9.4A: Hydrolysis of stearic acid epoxide: investigating the mechanism with kinetic isotope effect experiments
In chapter 8 we discussed some examples of nonenzymatic epoxide ring-opening reactions, and how they can proceed with either SN1-like or SN2-like mechanisms, depending on whether the reaction occurs in acidic or basic conditions. In a biological context, enzymes which catalyze the hydrolytic ring-opening of epoxides are called epoxide hydrolases. An epoxide hydrolase that has been isolated from soybeans, for example, is able to catalyze the hydrolysis of an epoxide derivative of stearate, a common fatty acid (J. Biol. Chem. 2005, 280, 6479).
For a long time, scientists thought that epoxide hydrolase reactions involved direct nucleophilic attack by water. More recently, however, it has been determined that the ring-opening nucleophile is actually an aspartate in the enzyme's active site.
An active site acid (a tyrosine in this particular enzyme) protonates the epoxide oxygen, which lowers the energy barrier for ring-opening.
(You may be a little confused by what is happening in the second step, when the water molecule enters the picture. Don't worry about this yet - this type of reaction is the subject of chapter 12, and will make perfect sense when we get there. If you are looking at a color version of the figure above, however, you will notice from the color scheme that the oxygen in water does not end up in the diol product.)
Exercise 9.5: The second step of this reaction could be envisioned as a nucleophilic substitution, with water as the nucleophile and aspartate as the leaving group. In fact, this would be very similar to the mechanism of the retaining glycosidases covered previously. However, even if the oxygens in the figure above were not colored, the stereochemical outcome of the reaction should tell you that the second step is not an SN1 or SN2 reaction. Explain. (You will revisit this chemical step in a problem in chapter 12)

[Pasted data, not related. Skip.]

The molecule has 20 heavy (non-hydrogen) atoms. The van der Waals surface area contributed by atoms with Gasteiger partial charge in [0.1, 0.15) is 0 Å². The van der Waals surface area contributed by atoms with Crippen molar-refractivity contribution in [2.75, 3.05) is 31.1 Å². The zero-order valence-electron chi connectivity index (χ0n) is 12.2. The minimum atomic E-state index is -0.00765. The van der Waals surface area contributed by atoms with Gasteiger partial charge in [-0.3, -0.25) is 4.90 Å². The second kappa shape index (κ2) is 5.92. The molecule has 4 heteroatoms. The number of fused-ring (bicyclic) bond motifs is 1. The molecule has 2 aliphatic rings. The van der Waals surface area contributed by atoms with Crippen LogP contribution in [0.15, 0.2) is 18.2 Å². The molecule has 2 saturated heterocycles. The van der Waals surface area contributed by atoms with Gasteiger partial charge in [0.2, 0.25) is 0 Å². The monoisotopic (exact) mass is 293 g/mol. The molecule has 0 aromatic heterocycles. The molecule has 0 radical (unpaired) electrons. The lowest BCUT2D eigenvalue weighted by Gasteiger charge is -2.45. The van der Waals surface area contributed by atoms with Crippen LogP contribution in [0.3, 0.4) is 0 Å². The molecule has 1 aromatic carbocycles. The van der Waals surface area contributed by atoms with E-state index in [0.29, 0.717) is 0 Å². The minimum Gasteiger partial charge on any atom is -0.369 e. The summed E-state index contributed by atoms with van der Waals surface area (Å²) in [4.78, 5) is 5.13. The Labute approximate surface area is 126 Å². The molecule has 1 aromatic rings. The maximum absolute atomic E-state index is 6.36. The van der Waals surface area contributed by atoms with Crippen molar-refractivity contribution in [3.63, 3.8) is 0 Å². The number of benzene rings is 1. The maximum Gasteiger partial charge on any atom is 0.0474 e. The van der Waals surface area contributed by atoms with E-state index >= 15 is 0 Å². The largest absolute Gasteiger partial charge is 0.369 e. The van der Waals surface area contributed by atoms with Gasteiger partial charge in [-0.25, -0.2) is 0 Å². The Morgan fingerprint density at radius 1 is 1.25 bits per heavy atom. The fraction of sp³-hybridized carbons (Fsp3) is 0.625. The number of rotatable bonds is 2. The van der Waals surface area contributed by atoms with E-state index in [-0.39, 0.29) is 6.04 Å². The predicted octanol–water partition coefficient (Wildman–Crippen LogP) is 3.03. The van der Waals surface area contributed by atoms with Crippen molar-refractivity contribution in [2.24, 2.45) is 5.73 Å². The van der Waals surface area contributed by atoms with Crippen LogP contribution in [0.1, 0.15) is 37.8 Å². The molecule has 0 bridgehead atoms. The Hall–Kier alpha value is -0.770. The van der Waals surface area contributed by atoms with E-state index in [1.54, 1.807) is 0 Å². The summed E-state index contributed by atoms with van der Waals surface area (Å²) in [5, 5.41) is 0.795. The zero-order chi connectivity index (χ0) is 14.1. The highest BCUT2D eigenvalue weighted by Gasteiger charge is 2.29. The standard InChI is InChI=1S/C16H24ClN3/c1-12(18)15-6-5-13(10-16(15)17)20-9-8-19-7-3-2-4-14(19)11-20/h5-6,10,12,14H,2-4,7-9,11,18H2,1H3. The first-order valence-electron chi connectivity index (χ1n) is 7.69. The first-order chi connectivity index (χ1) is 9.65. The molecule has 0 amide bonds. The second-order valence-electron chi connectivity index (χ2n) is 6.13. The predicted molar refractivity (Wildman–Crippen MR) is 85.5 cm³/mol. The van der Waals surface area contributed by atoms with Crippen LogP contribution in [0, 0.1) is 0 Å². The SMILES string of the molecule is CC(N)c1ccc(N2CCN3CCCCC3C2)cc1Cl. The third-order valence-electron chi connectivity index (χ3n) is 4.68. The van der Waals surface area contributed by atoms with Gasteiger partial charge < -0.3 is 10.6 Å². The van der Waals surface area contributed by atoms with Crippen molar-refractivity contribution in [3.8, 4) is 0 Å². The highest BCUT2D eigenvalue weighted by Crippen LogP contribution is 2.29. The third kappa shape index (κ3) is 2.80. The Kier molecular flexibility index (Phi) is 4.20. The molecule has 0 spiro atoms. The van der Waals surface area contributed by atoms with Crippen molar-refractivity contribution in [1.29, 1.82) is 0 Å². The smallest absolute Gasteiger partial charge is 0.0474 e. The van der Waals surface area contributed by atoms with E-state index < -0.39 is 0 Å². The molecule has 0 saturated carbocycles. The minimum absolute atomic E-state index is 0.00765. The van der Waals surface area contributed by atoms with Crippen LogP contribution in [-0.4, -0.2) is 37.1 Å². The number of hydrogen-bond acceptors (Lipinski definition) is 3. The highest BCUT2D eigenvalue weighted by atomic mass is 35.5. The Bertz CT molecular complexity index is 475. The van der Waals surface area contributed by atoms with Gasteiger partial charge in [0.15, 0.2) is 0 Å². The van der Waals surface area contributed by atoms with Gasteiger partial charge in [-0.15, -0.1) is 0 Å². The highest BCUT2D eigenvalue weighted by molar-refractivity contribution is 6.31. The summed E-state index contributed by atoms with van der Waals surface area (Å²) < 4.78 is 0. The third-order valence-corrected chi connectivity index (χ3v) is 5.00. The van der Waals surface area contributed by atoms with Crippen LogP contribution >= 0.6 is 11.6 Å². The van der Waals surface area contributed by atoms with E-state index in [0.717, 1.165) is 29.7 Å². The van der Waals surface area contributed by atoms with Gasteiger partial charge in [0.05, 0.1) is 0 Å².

Let's focus on the first step, which is a nucleophilic substitution / epoxide ring opening reaction. Is this first step SN1-like or SN2-like? Researchers studying other epoxide hydrolase enzymes have presented evidence for a concerted, SN2-like mechanism. However, this particular plant enzyme appears to operate by a more SN1-like mechanism. What is the evidence that suggests this?
Previously, we discussed an experiment which used fluorine substituents on the reaction substrate to address this SN1 vs SN2 question. In this case, a very different approach was taken, using a phenomenon called the kinetic isotope effect.
When a hydrogen atom on a reacting molecule is replaced by a heavier deuterium or tritium isotope, small but measurable effects on the rate of the reaction are sometimes observed. These are called ‘kinetic isotope effects’ (KIE's). The term can also be applied to other isotopic substitutions such as 12C to 14C, but KIE's are most pronounced for hydrogen, because its heavy isotopes are two and three times heavier than 1H.
When the alpha-hydrogens of a ketone are replaced by deuterium, for example, the rate constant (k) for the acid-base reaction decreases by a factor of six (J. Am. Chem. Soc. 1972, 94, 8351).
The KIE is expressed as the ratio of rate constants kH/kD (or kH/kT if tritium is used). In the above example, kH/kD = 6.1, meaning that replacement with deuterium slows down the reaction by a factor of 6.1 times. The reasoning behind the KIE effect is somewhat complex, but suffice it to say that the heavier mass of the deuterium makes the activation energy for the bond-breaking step higher. In the acid-base example above, the hydrogen/deuterium is directly involved in the bond-breaking event: it is being abstracted by a base. The observed effect is thus called a primary KIE.